Pierre Briole, a geophysicist at France’s Ecole Normale Supérieure and one of the authors of the pre-print, told Gizmodo that the indirect evidence means that he’s “pretty sure it’s an eruption.” But as there is currently no direct evidence of an eruption having taken place, “there is a significant probability that no lava reached the surface.”
Failing to breach into the sea, the migrating magma might have injected itself into thick sediments in the seafloor and spread itself around. Mitchell explained that this has been observed elsewhere, when the magma is denser than the surrounding sediment.
Although the overall volume of magma involved is comparable to the 2012 Havre eruption, the two are likely to be quite different events. The former definitely involved plenty of eruptive material, whose huge pumice raft was first spotted from a plane. At the same time, large, gloopy volcanic domes formed on the seafloor.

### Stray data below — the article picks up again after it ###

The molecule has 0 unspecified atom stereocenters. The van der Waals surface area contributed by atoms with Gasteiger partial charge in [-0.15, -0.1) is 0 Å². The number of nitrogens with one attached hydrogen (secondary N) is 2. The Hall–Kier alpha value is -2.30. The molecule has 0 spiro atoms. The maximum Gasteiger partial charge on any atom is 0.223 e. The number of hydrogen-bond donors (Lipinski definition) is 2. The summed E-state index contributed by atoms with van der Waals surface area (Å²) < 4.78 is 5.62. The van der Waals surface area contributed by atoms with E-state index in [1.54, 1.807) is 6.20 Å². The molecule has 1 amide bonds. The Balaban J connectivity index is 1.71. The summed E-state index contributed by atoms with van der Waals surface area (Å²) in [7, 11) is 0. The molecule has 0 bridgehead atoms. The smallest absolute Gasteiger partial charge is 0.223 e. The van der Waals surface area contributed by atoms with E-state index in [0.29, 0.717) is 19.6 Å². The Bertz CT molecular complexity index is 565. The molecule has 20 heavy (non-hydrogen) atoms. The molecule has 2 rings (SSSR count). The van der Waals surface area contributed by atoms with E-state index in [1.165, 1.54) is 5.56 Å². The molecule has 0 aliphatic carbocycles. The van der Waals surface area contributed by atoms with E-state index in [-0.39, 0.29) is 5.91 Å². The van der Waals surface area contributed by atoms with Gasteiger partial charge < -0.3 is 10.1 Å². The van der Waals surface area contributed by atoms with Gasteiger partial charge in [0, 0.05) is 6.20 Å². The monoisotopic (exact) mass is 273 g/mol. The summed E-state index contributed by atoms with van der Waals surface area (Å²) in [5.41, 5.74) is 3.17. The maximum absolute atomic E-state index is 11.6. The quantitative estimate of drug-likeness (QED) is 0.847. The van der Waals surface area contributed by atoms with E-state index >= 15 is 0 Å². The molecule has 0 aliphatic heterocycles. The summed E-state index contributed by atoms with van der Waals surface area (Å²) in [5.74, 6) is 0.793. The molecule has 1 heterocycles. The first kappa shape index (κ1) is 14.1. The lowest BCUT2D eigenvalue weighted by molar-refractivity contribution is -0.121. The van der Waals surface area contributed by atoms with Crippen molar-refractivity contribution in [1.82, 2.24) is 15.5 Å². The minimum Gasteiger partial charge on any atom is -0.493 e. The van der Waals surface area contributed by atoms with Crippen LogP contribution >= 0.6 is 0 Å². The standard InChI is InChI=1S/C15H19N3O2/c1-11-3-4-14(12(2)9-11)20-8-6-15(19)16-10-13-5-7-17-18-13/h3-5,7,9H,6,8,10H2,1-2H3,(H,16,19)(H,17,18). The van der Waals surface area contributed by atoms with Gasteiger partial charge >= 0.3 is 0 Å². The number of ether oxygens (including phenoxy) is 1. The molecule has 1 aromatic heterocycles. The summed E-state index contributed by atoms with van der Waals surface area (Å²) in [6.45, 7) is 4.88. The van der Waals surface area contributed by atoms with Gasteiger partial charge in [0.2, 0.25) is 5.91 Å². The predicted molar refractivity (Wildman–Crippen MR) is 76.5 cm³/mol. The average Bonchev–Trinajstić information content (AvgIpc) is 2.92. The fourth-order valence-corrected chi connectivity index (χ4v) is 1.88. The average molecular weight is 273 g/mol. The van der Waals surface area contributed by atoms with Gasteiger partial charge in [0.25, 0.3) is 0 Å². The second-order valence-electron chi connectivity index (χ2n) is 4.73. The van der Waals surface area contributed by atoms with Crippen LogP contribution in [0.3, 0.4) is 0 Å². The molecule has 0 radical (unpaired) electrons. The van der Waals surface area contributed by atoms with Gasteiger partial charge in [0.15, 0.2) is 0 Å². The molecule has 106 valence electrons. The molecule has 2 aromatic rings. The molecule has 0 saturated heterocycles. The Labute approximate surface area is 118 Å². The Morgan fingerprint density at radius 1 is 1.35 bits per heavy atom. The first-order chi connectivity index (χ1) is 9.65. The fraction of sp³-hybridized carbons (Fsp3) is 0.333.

In Mayotte’s case, if an eruption did take place, Mitchell explained, it’s more likely to be some sort of fissure effusion involving more fluid lava, a bit like an underwater version of what happened on the slopes of Hawaii’s Kīlauea in 2018.
Jean Paul Ampuero, a seismologist and director of research at France’s Research Institute for Development, told Gizmodo that “this whole sequence is record-breaking in many aspects.” Along with the huge volume of magma, the November 11 signal was also easily one of the largest low-frequency tremors of its kind.
That the low-frequency rumble spread across the world was probably due to a “perfect storm,” according to Stephen Hicks, a seismologist at the University of Southampton.
In this case, that meant having both a very large source and vibrations at the exact right pitch to carry them across a considerable distance.